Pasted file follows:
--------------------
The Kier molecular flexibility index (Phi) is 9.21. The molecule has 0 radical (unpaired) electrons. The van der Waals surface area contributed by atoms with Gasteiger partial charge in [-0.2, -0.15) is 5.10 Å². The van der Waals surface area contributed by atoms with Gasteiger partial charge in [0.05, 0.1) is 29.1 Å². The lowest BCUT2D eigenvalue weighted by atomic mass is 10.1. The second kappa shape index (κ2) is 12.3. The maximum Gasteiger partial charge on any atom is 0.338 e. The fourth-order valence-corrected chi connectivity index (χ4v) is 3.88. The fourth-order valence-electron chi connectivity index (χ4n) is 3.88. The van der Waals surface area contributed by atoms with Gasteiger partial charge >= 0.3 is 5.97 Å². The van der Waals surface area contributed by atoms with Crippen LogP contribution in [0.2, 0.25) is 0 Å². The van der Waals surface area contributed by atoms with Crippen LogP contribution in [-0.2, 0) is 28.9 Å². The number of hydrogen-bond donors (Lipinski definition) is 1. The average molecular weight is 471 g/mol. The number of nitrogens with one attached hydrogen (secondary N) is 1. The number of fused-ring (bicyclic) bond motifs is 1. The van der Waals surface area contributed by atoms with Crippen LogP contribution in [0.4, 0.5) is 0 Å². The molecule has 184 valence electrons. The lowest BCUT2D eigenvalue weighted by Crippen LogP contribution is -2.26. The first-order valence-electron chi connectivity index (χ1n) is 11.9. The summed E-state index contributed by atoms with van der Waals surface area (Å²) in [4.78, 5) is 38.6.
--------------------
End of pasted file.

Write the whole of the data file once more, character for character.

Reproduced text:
The Kier molecular flexibility index (Phi) is 9.21. The molecule has 0 radical (unpaired) electrons. The van der Waals surface area contributed by atoms with Gasteiger partial charge in [-0.2, -0.15) is 5.10 Å². The van der Waals surface area contributed by atoms with Gasteiger partial charge in [0.05, 0.1) is 29.1 Å². The lowest BCUT2D eigenvalue weighted by atomic mass is 10.1. The second kappa shape index (κ2) is 12.3. The maximum Gasteiger partial charge on any atom is 0.338 e. The fourth-order valence-corrected chi connectivity index (χ4v) is 3.88. The fourth-order valence-electron chi connectivity index (χ4n) is 3.88. The van der Waals surface area contributed by atoms with Gasteiger partial charge >= 0.3 is 5.97 Å². The van der Waals surface area contributed by atoms with Crippen LogP contribution in [0.2, 0.25) is 0 Å². The van der Waals surface area contributed by atoms with Crippen LogP contribution in [-0.2, 0) is 28.9 Å². The number of hydrogen-bond donors (Lipinski definition) is 1. The average molecular weight is 471 g/mol. The number of nitrogens with one attached hydrogen (secondary N) is 1. The number of fused-ring (bicyclic) bond motifs is 1. The van der Waals surface area contributed by atoms with Crippen LogP contribution in [0.4, 0.5) is 0 Å². The molecule has 184 valence electrons. The lowest BCUT2D eigenvalue weighted by Crippen LogP contribution is -2.26. The first-order valence-electron chi connectivity index (χ1n) is 11.9. The summed E-state index contributed by atoms with van der Waals surface area (Å²) in [4.78, 5) is 38.6.